I had a meeting with the editor of a well-known magazine. She said, “I think your paradigm got stuck up your monomyth.”

“Oh dear. Is that bad?”

“Bad? You want to be a writer, don’t you?”

“Well, I did. I’m not so sure now. I mean, if I get my paradigm stuck up my monomyth, maybe I should find another career.”

“Look, you write well. I mean for an amateur your writing is quite good. But…”

I knew there would be a but.

“Let’s look at what you’ve written. You’ve got a cheese-and-tomato sandwich who wants to fuck a sausage roll.” She looked at me over the top of her glasses. “Right?”


“Where’s your hook?”

“What hook?”

“Your hook? A mechanism to catch the reader.”

“I haven’t got a hook.”

She offered me a cigarette. I refused. She lit hers. Smoke came out of her nose. I thought, Dragon lady, that’s a good story, She came in the night, breathing fire.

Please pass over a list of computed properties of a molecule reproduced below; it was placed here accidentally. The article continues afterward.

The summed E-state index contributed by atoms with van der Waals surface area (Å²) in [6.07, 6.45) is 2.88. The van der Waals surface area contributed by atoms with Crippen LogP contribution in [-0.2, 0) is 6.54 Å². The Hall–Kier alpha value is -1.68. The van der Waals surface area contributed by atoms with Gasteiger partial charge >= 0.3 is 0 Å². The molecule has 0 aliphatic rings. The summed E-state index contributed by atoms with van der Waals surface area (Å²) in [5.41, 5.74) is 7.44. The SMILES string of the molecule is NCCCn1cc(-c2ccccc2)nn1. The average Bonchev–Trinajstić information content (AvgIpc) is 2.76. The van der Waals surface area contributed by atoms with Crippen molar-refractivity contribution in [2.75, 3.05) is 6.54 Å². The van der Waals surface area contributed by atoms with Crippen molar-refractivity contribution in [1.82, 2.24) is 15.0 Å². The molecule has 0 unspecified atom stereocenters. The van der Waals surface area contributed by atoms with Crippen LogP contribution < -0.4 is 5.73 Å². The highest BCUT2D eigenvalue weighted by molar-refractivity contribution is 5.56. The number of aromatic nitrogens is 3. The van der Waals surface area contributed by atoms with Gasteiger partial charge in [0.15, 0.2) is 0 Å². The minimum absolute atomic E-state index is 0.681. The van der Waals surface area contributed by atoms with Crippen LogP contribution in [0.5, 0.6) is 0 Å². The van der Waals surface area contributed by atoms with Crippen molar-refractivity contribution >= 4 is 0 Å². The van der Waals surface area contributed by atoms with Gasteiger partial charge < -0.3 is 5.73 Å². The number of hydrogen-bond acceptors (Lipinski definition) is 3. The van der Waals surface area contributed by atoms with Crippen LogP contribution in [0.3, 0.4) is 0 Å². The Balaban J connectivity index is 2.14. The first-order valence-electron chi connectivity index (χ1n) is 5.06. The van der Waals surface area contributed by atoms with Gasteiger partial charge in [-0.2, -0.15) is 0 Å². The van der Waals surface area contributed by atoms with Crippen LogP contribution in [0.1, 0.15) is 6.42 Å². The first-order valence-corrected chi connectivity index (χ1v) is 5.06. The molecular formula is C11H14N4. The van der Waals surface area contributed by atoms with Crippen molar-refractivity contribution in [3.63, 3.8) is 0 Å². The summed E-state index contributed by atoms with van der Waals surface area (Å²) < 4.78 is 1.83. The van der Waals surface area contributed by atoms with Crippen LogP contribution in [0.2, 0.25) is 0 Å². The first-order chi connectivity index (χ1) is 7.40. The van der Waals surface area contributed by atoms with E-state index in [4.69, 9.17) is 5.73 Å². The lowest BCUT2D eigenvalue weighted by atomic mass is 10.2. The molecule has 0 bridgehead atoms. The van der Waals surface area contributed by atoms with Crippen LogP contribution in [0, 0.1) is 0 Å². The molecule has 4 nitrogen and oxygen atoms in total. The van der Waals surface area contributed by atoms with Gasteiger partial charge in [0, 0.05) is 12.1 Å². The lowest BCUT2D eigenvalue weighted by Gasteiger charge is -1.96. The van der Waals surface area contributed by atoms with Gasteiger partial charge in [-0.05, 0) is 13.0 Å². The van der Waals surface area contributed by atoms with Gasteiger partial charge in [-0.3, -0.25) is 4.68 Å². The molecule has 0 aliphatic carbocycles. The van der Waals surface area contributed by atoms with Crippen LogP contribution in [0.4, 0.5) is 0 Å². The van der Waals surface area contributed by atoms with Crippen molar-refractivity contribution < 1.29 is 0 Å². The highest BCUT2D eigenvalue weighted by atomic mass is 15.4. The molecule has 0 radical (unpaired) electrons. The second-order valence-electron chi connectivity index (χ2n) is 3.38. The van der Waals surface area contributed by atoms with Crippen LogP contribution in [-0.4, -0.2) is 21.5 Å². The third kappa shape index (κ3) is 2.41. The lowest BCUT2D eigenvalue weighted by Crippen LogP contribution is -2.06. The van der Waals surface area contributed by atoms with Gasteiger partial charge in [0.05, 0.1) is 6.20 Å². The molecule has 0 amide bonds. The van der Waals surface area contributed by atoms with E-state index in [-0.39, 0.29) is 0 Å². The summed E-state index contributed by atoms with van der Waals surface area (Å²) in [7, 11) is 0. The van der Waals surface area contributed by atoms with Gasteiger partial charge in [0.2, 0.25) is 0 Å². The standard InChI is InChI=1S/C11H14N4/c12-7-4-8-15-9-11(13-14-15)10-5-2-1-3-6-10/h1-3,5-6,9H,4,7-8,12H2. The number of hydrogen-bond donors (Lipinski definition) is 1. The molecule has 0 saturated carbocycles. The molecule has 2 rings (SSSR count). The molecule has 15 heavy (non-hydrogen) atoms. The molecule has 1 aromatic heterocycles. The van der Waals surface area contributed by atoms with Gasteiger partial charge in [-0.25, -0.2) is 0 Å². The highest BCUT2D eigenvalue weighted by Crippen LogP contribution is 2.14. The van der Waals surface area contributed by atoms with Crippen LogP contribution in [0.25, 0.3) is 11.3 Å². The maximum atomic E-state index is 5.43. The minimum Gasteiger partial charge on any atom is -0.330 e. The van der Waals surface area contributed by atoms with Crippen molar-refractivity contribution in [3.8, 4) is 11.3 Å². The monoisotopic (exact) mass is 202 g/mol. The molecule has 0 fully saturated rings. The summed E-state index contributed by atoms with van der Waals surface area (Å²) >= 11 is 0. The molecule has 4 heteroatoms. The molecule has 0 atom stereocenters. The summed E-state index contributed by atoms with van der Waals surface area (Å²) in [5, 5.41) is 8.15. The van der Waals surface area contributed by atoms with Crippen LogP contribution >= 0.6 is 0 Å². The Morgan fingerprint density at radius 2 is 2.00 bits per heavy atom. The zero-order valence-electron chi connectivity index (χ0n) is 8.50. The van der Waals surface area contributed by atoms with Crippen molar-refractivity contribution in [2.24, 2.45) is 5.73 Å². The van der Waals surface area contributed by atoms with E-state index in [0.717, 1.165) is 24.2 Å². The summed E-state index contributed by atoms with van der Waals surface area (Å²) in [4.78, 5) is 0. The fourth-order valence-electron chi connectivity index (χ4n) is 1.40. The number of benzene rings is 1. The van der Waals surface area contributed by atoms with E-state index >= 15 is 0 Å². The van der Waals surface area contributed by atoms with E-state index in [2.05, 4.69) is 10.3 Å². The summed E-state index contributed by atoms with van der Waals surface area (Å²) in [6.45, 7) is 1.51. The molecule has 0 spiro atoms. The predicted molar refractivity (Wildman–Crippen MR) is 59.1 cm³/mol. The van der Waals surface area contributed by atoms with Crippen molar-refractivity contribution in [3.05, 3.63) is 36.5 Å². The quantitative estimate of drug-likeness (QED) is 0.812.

“You must have a hook. It’s imperative. What about your plot point?”

“Plot point?”

“You don’t know what a plot point is?”

“Um… no.”

“You don’t know much about writing, do you.”

I agreed I didn’t.

“Is the sausage roll vegetarian?”

“Um… I’m not sure.”

“If your sausage roll isn’t vegetarian what’s the attraction for the sandwich?”


She leant over her desk.

“No self-respecting cheese-and-tomato sandwich is going to want to fuck a sausage roll full of meat.”

She blew a puff of smoke in my face and leant back in her chair. I had to admit I hadn’t thought of that. She smirked.

“You have to define your characters. If you were a cheese-and-tomato sandwich would you fancy a sausage roll, or would you lust after another sandwich?”

That was a conundrum I hadn’t envisaged when I came for the meeting.